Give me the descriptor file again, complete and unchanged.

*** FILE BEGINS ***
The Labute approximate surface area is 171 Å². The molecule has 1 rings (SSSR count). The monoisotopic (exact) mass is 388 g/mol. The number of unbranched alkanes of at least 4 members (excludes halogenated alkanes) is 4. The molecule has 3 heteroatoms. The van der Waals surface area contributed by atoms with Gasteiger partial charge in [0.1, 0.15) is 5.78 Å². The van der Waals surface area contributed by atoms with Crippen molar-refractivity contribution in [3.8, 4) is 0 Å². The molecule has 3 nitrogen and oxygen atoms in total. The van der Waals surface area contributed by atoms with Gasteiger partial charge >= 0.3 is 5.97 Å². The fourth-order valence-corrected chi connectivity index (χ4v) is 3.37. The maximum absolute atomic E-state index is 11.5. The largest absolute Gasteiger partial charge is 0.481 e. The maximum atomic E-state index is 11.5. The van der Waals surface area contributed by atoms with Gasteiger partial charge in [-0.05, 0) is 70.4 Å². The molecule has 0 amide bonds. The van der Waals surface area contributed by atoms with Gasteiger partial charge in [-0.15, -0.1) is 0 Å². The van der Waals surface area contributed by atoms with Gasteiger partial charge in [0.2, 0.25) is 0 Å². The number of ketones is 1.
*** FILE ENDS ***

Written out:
The Labute approximate surface area is 171 Å². The molecule has 1 rings (SSSR count). The monoisotopic (exact) mass is 388 g/mol. The number of unbranched alkanes of at least 4 members (excludes halogenated alkanes) is 4. The molecule has 3 heteroatoms. The van der Waals surface area contributed by atoms with Gasteiger partial charge in [0.1, 0.15) is 5.78 Å². The van der Waals surface area contributed by atoms with Crippen molar-refractivity contribution in [3.8, 4) is 0 Å². The molecule has 3 nitrogen and oxygen atoms in total. The van der Waals surface area contributed by atoms with Gasteiger partial charge >= 0.3 is 5.97 Å². The fourth-order valence-corrected chi connectivity index (χ4v) is 3.37. The maximum absolute atomic E-state index is 11.5. The largest absolute Gasteiger partial charge is 0.481 e. The maximum atomic E-state index is 11.5. The van der Waals surface area contributed by atoms with Gasteiger partial charge in [-0.05, 0) is 70.4 Å². The molecule has 0 amide bonds. The van der Waals surface area contributed by atoms with Gasteiger partial charge in [-0.15, -0.1) is 0 Å². The van der Waals surface area contributed by atoms with Gasteiger partial charge in [0.2, 0.25) is 0 Å². The number of ketones is 1.